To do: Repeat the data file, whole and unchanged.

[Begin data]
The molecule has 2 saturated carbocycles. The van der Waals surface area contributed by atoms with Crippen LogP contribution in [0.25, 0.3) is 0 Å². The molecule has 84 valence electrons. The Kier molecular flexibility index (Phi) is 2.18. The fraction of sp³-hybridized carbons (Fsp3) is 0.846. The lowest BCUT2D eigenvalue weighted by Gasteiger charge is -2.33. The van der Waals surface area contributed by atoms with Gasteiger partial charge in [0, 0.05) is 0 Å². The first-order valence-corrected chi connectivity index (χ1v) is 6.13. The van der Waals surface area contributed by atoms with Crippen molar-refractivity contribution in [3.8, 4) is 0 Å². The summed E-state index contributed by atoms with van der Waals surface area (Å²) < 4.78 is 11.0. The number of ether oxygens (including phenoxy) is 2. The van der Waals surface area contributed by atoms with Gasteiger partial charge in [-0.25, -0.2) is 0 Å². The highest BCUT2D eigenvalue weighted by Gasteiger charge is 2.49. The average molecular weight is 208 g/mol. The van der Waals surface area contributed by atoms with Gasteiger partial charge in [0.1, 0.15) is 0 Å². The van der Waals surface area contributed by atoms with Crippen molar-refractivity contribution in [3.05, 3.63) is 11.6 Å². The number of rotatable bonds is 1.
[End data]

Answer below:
The molecule has 2 saturated carbocycles. The van der Waals surface area contributed by atoms with Crippen LogP contribution in [0.25, 0.3) is 0 Å². The molecule has 84 valence electrons. The Kier molecular flexibility index (Phi) is 2.18. The fraction of sp³-hybridized carbons (Fsp3) is 0.846. The lowest BCUT2D eigenvalue weighted by Gasteiger charge is -2.33. The van der Waals surface area contributed by atoms with Gasteiger partial charge in [0, 0.05) is 0 Å². The first-order valence-corrected chi connectivity index (χ1v) is 6.13. The van der Waals surface area contributed by atoms with Crippen molar-refractivity contribution in [3.8, 4) is 0 Å². The summed E-state index contributed by atoms with van der Waals surface area (Å²) < 4.78 is 11.0. The number of ether oxygens (including phenoxy) is 2. The van der Waals surface area contributed by atoms with Gasteiger partial charge in [-0.25, -0.2) is 0 Å². The highest BCUT2D eigenvalue weighted by Gasteiger charge is 2.49. The average molecular weight is 208 g/mol. The van der Waals surface area contributed by atoms with Gasteiger partial charge in [0.1, 0.15) is 0 Å². The van der Waals surface area contributed by atoms with Crippen molar-refractivity contribution in [3.05, 3.63) is 11.6 Å². The number of rotatable bonds is 1.